Appellate Division’s published decision thoroughly reviews that issue and its
resolution. Goldfarb,  460 N.J. Super. at 26-34.
                                           9
      The Appellate Division published part of its opinion, in which it

reversed the trial judge’s refusal to recuse herself, and, accordingly vacated

several rulings that plaintiff had challenged. Goldfarb,  460 N.J. Super. at 27.

However, the Appellate Division “affirm[ed] the jury finding of liability.”

Ibid. The appellate court explained that it could address a number of issues on

a de novo basis or on the basis of original jurisdiction and concluded “that

plaintiff was entitled to present evidence of his reliance damages,” that the

trial court should not have barred plaintiff’s economic damages expert, and

that plaintiff’s “claims were not barred by law or equity.” Ibid. Accordingly,

the Appellate Division remanded plaintiff’s promissory estoppel claim for a

new trial, limited to the issue of reliance damages, to be conducted before a

new judge. Ibid.

      We granted defendant’s petition for certification,  240 N.J. 83 (2019),

and the motion of the National Employment Lawyers Association of New

Jersey (NELA) to appear as amicus curiae.

      We address the following issues: (1) whether a promissory estoppel

claim is barred by the Securities Act in the absence of a written agreement,

and, if not, whether plaintiff may obtain reliance damages; (2) the potential

incorporation of a federal “family office” exception from the definition of an




                                       10
“investment advisor” under our Securities Law;4 and (3) the Appellate

Division’s exercise of original jurisdiction to compel the admissibility of

plaintiff’s expert witness in the remanded trial on damages.

                                       II.

      We begin with the first issue, which calls for a review of the scope of the

cited Securities Act provisions, the distinctions between contract-based claims

and the doctrine of promissory estoppel, as well as the remedies associated

with each.

                                       A.

      Key to defendant’s argument that plaintiff may not bring an action based

on an unwritten contract is the present Securities Law, New Jersey’s

“comprehensive statutory scheme of securities regulation and investor

protection.” Kaufman v. i-Stat Corp.,  165 N.J. 94, 112 (2000); see Cola v.

Terzano,  129 N.J. Super. 47, 53-54 (Law Div. 1974) (discussing the


4
  Although this issue was raised in connection with the dispute over the Act’s
applicability to plaintiff, we address it separately because it was raised in
motion practice before the trial court, expanded upon in a post-trial motion for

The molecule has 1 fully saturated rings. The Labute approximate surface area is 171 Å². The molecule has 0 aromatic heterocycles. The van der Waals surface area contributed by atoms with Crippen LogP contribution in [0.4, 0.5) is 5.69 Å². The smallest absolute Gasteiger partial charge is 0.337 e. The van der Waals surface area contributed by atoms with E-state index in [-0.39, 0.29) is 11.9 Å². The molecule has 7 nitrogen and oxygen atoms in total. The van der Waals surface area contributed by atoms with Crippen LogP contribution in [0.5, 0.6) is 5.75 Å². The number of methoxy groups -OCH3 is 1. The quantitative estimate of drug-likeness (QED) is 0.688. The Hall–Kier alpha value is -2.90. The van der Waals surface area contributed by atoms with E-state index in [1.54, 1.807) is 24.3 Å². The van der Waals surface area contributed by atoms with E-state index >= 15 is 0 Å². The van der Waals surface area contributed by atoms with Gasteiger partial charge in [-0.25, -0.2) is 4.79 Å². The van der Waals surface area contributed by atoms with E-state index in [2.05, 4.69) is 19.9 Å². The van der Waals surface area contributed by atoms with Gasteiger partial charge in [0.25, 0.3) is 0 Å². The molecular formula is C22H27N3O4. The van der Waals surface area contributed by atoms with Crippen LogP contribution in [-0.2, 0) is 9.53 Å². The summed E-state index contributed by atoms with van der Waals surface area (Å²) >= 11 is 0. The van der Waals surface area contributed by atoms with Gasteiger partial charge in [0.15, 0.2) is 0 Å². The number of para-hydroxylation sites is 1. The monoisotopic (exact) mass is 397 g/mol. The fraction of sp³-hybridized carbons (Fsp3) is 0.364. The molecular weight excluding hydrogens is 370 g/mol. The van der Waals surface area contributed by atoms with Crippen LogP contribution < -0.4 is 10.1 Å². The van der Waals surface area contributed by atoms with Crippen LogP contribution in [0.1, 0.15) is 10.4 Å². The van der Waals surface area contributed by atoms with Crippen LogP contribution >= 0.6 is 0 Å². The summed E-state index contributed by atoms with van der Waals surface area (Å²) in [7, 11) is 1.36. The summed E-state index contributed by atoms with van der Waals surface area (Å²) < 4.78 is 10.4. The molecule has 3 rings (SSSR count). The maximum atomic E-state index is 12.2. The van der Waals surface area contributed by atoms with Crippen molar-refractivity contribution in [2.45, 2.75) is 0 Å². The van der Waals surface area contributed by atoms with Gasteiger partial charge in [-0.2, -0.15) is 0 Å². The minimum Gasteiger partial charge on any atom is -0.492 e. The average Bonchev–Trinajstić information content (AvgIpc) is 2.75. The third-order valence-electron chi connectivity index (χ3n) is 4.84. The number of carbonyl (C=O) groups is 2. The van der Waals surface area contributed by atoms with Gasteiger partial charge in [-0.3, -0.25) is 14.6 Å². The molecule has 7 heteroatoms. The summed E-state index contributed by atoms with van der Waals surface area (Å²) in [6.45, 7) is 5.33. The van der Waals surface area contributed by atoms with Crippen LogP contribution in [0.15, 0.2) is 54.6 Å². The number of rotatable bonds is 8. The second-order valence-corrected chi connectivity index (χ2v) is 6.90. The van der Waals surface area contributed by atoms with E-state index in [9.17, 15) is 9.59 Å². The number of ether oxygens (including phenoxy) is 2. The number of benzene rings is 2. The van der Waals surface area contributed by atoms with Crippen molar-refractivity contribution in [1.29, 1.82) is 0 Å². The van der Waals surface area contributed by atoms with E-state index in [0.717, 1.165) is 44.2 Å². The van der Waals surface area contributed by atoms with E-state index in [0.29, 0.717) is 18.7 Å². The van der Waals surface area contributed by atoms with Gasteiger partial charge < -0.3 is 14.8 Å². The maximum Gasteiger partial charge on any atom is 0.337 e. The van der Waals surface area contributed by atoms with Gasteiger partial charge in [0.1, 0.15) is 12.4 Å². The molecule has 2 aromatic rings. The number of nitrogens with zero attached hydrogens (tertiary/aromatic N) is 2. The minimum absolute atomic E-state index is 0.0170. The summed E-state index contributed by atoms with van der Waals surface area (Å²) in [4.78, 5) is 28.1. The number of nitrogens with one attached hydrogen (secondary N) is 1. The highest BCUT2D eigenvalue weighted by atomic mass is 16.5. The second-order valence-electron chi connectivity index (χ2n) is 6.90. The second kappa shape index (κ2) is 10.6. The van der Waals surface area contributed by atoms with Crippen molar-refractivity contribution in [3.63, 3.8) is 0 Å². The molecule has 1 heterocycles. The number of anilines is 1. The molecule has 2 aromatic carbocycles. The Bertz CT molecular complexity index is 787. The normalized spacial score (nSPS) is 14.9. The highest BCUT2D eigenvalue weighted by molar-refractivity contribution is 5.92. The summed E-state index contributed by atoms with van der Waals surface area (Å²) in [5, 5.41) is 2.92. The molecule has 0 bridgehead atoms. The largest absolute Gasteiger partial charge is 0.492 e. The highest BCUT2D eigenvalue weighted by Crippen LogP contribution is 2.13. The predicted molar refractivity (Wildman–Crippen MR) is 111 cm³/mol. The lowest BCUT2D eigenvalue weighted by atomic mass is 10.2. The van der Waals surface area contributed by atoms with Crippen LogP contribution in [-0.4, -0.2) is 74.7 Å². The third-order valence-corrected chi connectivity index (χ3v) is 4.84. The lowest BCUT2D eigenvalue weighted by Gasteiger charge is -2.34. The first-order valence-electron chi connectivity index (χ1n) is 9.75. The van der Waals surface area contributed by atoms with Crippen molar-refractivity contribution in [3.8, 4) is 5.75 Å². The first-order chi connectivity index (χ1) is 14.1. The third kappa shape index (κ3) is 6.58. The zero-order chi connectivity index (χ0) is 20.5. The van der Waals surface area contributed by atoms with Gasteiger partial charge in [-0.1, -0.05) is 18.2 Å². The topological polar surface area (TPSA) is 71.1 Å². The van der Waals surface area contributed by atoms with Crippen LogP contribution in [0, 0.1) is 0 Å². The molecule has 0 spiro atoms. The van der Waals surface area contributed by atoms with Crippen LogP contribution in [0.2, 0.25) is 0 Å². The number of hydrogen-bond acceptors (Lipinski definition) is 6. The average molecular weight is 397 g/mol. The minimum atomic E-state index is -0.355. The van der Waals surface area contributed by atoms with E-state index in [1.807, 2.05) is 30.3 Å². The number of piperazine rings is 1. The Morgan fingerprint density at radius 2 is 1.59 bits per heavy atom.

judgment notwithstanding the verdict, and advanced again before the Appellate
Division.

       We do not address a separate statutory argument concerning the Act’s
inapplicability advanced by plaintiff. Plaintiff had argued to the Appellate
Division that the Act by its plain language does not apply to an employee-
employer relationship. The Appellate Division rejected the contention, and
plaintiff did not cross-petition to challenge that determination.
                                         11
development of securities law in New Jersey and noting that the Uniform

Securities Law was adopted “to promote uniformity and standardization of

transactions” consistent with guidance from sister jurisdictions), aff’d,  156 N.J. Super. 77 (App. Div. 1977); see generally Stevens v. Liberty Packing

Corp.,  111 N.J. Eq. 61, 65-66 (Ch. 1932) (emphasizing that securities laws

exist to protect the uninitiated and to prevent frauds perpetrated on the public

at large). Consistent with its protective purpose, the Act prohibits any party

from engaging in dishonest and unethical practices -- “as the bureau chief may

by rule define” such practices -- vis-à-vis the investing public.  N.J.S.A. 49:3-

53(a)(3).

      The “bureau chief” referred to in that section is the Chief of the Bureau

of Securities, which is charged with administration of the Act. See  N.J.S.A.

49:3-66(a). The writing requirement on which defendant relies is prescribed

by the regulations promulgated by the bureau chief pursuant to the Act, see

N.J.A.C. 13:47A-6.1(a): On the list of “[d]ishonest or unethical practices”

prohibited by  N.J.S.A. 49:3-53(a), the Bureau of Securities has included

“[e]ntering into, extending, or renewing any investment advisory contract,

unless such contract is in writing and discloses” certain material terms. 5


5
  Material terms include the advisory fee, the formula for computing the fee,
the amount of a prepaid fee, whether the contract grants discretionary authority
to the investor, and other items. See N.J.A.C. 13:47A-6.3(a)(57).
                                        12 N.J.A.C. 13:47A-6.3(a)(57) (emphasis added). The Act defines “investment

advisory services” as “those services rendered by an 'investment adviser’ as

defined” in the statute.  N.J.S.A. 49:3-49(g)(2)(ix). An “investment adviser,”

in turn, is defined as “any person who, for direct or indirect compensation,

engages in the business of advising others, either directly or through

publications or writings, as to the value of securities or as to the advisability of

investing in, purchasing, selling or holding securities.”  N.J.S.A. 49:3-

49(g)(1)(i).

      Although the writing requirement is found in a regulation, it is

reinforced by statute:  N.J.S.A. 49:3-71(h) declares that “[n]o person who has

made or engaged in the performance of any contract in violation of any

provision of this act or any rule or order hereunder . . . may base any suit on

the contract.” (emphasis added).